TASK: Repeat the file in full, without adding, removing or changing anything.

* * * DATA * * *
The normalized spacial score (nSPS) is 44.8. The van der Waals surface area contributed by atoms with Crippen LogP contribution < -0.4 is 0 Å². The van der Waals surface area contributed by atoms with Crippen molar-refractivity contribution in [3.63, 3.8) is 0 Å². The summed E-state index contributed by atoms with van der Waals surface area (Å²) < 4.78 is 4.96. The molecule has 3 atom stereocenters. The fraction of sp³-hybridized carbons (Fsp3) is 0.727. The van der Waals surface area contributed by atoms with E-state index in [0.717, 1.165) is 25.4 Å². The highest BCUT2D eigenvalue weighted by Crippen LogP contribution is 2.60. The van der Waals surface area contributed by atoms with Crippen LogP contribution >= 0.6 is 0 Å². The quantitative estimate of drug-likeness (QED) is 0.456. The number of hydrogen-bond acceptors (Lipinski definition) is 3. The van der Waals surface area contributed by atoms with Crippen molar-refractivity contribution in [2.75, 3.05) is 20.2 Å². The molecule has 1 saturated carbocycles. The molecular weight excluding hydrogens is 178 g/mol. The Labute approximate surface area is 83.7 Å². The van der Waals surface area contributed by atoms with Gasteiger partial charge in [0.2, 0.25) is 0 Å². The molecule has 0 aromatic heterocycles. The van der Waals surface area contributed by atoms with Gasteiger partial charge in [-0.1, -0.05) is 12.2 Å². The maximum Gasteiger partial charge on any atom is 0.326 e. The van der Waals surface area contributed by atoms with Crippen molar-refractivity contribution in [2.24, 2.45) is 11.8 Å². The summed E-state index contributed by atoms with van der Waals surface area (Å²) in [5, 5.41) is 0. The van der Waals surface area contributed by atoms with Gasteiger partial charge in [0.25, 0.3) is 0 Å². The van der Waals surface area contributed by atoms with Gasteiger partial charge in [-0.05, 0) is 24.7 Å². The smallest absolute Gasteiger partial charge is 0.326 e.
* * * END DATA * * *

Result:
The normalized spacial score (nSPS) is 44.8. The van der Waals surface area contributed by atoms with Crippen LogP contribution < -0.4 is 0 Å². The van der Waals surface area contributed by atoms with Crippen molar-refractivity contribution in [3.63, 3.8) is 0 Å². The summed E-state index contributed by atoms with van der Waals surface area (Å²) < 4.78 is 4.96. The molecule has 3 atom stereocenters. The fraction of sp³-hybridized carbons (Fsp3) is 0.727. The van der Waals surface area contributed by atoms with E-state index in [0.717, 1.165) is 25.4 Å². The highest BCUT2D eigenvalue weighted by Crippen LogP contribution is 2.60. The van der Waals surface area contributed by atoms with Crippen LogP contribution >= 0.6 is 0 Å². The quantitative estimate of drug-likeness (QED) is 0.456. The number of hydrogen-bond acceptors (Lipinski definition) is 3. The van der Waals surface area contributed by atoms with Crippen molar-refractivity contribution in [2.75, 3.05) is 20.2 Å². The molecule has 1 saturated carbocycles. The molecular weight excluding hydrogens is 178 g/mol. The Labute approximate surface area is 83.7 Å². The van der Waals surface area contributed by atoms with Gasteiger partial charge in [0.2, 0.25) is 0 Å². The molecule has 0 aromatic heterocycles. The van der Waals surface area contributed by atoms with Gasteiger partial charge in [-0.1, -0.05) is 12.2 Å². The maximum Gasteiger partial charge on any atom is 0.326 e. The van der Waals surface area contributed by atoms with Crippen molar-refractivity contribution in [2.24, 2.45) is 11.8 Å². The summed E-state index contributed by atoms with van der Waals surface area (Å²) in [5, 5.41) is 0. The van der Waals surface area contributed by atoms with Gasteiger partial charge in [0.25, 0.3) is 0 Å². The van der Waals surface area contributed by atoms with Gasteiger partial charge in [-0.05, 0) is 24.7 Å². The smallest absolute Gasteiger partial charge is 0.326 e.